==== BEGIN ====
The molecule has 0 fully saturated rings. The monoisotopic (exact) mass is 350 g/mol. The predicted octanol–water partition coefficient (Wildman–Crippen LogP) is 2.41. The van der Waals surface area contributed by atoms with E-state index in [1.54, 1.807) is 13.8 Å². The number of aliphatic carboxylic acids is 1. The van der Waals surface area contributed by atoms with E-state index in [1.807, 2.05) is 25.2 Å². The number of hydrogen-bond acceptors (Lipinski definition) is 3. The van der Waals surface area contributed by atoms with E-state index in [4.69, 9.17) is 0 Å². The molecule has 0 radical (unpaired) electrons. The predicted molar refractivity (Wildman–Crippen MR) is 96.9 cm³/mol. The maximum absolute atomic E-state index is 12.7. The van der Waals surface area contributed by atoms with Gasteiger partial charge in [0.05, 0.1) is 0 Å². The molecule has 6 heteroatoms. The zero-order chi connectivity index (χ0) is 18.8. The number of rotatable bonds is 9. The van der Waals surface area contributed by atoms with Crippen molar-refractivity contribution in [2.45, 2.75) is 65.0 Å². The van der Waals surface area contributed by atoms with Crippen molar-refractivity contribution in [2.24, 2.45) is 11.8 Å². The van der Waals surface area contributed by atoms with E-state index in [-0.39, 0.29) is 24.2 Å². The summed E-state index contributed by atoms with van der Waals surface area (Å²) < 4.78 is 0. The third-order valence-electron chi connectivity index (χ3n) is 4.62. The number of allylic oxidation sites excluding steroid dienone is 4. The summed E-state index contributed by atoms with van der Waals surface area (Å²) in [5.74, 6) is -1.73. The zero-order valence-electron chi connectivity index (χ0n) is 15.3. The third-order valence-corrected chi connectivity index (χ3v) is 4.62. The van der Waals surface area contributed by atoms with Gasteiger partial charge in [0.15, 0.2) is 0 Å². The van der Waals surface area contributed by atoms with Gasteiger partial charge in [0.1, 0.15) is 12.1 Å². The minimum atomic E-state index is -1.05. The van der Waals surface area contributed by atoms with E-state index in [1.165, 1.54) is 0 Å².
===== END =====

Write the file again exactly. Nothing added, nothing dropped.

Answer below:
The molecule has 0 fully saturated rings. The monoisotopic (exact) mass is 350 g/mol. The predicted octanol–water partition coefficient (Wildman–Crippen LogP) is 2.41. The van der Waals surface area contributed by atoms with E-state index in [1.54, 1.807) is 13.8 Å². The number of aliphatic carboxylic acids is 1. The van der Waals surface area contributed by atoms with E-state index in [1.807, 2.05) is 25.2 Å². The number of hydrogen-bond acceptors (Lipinski definition) is 3. The van der Waals surface area contributed by atoms with E-state index in [4.69, 9.17) is 0 Å². The molecule has 0 radical (unpaired) electrons. The predicted molar refractivity (Wildman–Crippen MR) is 96.9 cm³/mol. The maximum absolute atomic E-state index is 12.7. The van der Waals surface area contributed by atoms with Gasteiger partial charge in [0.05, 0.1) is 0 Å². The molecule has 6 heteroatoms. The zero-order chi connectivity index (χ0) is 18.8. The number of rotatable bonds is 9. The van der Waals surface area contributed by atoms with Crippen molar-refractivity contribution in [2.45, 2.75) is 65.0 Å². The van der Waals surface area contributed by atoms with Crippen molar-refractivity contribution in [2.24, 2.45) is 11.8 Å². The van der Waals surface area contributed by atoms with E-state index in [-0.39, 0.29) is 24.2 Å². The summed E-state index contributed by atoms with van der Waals surface area (Å²) < 4.78 is 0. The third-order valence-electron chi connectivity index (χ3n) is 4.62. The number of allylic oxidation sites excluding steroid dienone is 4. The summed E-state index contributed by atoms with van der Waals surface area (Å²) in [5.74, 6) is -1.73. The zero-order valence-electron chi connectivity index (χ0n) is 15.3. The third-order valence-corrected chi connectivity index (χ3v) is 4.62. The van der Waals surface area contributed by atoms with Gasteiger partial charge in [0.15, 0.2) is 0 Å². The van der Waals surface area contributed by atoms with Gasteiger partial charge in [0.1, 0.15) is 12.1 Å². The minimum atomic E-state index is -1.05. The van der Waals surface area contributed by atoms with E-state index in [1.165, 1.54) is 0 Å².